Avalanche zones

The mountains up here are sharp. I’m still learning about the geology, and everything I learn is fascinating. Many of the mountains are named with the suffix -tinden or -tindan meaning “tall, sharp mountaintop” in Norwegian. The tops are indeed sharp. Typical lower slopes are tumble-down rocks where moss, grass, shrub, and tree find homes. It’s my playground, and the playground changes with each season.

Storlitinden from below, Kjerringøy, Norway.

Today I charged up the north slope of Kvarven, our backyard mountain. In winter and spring this is an avalanche zone. The upper slopes of the mountain are in the lee of storms that sweep in from the ocean. Snow drops on the cliff side, making it ripe for avalanche. The running water of the melting snow saturates the thin soil, making it ripe for landslide. Today was my first adventure underneath these cliffs. The snow is long gone. It’s been dry, too, so little worry of landslide.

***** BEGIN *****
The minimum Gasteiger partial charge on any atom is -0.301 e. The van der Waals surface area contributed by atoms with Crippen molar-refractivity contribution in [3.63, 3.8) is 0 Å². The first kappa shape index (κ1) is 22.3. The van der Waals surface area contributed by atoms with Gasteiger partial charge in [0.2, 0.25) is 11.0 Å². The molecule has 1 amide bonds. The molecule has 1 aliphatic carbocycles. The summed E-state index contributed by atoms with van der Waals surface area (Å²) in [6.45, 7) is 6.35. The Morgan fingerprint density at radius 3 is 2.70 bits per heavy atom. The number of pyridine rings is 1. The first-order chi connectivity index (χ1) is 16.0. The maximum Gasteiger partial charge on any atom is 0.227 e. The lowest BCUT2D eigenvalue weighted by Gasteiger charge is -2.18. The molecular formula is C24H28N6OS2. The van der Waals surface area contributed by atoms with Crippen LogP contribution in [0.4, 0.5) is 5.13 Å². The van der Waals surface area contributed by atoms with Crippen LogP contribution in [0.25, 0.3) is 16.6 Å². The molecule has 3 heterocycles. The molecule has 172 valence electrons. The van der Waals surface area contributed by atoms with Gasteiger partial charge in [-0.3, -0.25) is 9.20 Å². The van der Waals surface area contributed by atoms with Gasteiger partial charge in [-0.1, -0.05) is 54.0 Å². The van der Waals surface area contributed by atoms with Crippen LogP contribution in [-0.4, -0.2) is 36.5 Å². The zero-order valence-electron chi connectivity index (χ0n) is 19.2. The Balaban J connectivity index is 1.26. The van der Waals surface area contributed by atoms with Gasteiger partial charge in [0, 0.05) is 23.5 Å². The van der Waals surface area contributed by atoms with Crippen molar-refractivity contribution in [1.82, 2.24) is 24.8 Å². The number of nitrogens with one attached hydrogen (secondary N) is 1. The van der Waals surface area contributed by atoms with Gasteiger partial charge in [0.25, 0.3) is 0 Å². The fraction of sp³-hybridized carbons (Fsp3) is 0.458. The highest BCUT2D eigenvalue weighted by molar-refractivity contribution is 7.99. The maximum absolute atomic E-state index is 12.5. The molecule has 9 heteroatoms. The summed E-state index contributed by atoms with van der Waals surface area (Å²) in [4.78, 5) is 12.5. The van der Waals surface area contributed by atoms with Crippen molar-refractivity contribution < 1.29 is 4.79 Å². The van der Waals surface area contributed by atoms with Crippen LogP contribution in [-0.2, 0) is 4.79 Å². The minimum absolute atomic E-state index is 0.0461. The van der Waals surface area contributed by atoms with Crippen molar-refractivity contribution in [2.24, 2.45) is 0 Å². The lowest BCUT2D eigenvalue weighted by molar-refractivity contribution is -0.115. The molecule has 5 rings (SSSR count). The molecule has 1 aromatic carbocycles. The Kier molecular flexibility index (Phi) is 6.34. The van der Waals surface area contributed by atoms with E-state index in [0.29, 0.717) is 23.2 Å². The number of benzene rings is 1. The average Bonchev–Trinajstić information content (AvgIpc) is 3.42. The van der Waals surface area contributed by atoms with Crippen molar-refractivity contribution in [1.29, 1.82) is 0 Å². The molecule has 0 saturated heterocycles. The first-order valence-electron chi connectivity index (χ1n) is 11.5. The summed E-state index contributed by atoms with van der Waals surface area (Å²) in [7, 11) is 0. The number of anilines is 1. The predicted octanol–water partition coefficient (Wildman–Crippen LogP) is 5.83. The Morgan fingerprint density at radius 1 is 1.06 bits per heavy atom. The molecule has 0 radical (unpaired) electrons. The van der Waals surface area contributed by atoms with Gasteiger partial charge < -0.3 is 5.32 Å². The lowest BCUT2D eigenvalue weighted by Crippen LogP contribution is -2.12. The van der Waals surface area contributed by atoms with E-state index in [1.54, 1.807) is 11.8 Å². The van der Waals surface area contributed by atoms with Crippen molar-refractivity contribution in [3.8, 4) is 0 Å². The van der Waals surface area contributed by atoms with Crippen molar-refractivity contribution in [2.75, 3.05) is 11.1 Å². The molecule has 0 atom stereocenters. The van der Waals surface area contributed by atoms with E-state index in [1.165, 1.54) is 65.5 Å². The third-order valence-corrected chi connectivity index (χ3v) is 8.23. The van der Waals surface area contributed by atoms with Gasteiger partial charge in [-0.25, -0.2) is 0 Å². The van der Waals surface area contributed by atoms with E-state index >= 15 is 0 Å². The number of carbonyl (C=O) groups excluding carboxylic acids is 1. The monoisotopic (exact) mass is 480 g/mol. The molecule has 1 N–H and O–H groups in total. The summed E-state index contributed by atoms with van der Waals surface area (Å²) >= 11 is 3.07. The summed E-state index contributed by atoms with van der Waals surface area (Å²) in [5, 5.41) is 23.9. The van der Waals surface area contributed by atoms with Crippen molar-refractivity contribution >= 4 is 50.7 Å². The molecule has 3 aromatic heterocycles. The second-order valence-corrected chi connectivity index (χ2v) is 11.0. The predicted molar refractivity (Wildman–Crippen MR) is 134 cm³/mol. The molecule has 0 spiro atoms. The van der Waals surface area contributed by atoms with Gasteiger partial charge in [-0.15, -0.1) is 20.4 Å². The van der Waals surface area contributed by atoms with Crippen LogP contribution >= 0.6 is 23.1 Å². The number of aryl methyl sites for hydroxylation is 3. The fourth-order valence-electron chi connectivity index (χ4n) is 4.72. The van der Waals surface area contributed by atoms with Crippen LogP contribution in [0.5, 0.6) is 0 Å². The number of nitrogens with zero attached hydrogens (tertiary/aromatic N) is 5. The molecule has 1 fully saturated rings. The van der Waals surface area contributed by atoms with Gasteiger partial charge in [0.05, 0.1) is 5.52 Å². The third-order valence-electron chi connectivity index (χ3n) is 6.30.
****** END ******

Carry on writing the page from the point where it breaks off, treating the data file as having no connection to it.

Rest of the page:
I climbed higher than I had predicted in sketing my route, searching for a crossing under the cliffs. I thank the reindeer and sheep for making a runnable trail that took me back to the main trail.

My mind wandered far away on the boggy flats and the steep climb. I let it go where it wished. Some days I pull myself back, but today in power-hiking mode I let the thoughts drift. The technical, on-trail descent from Kvarven and into Os worked wonders for making my world small so that I was reminded to pay attention to the here and now.

Photos and details on Strava events.

Published by Soldrevet

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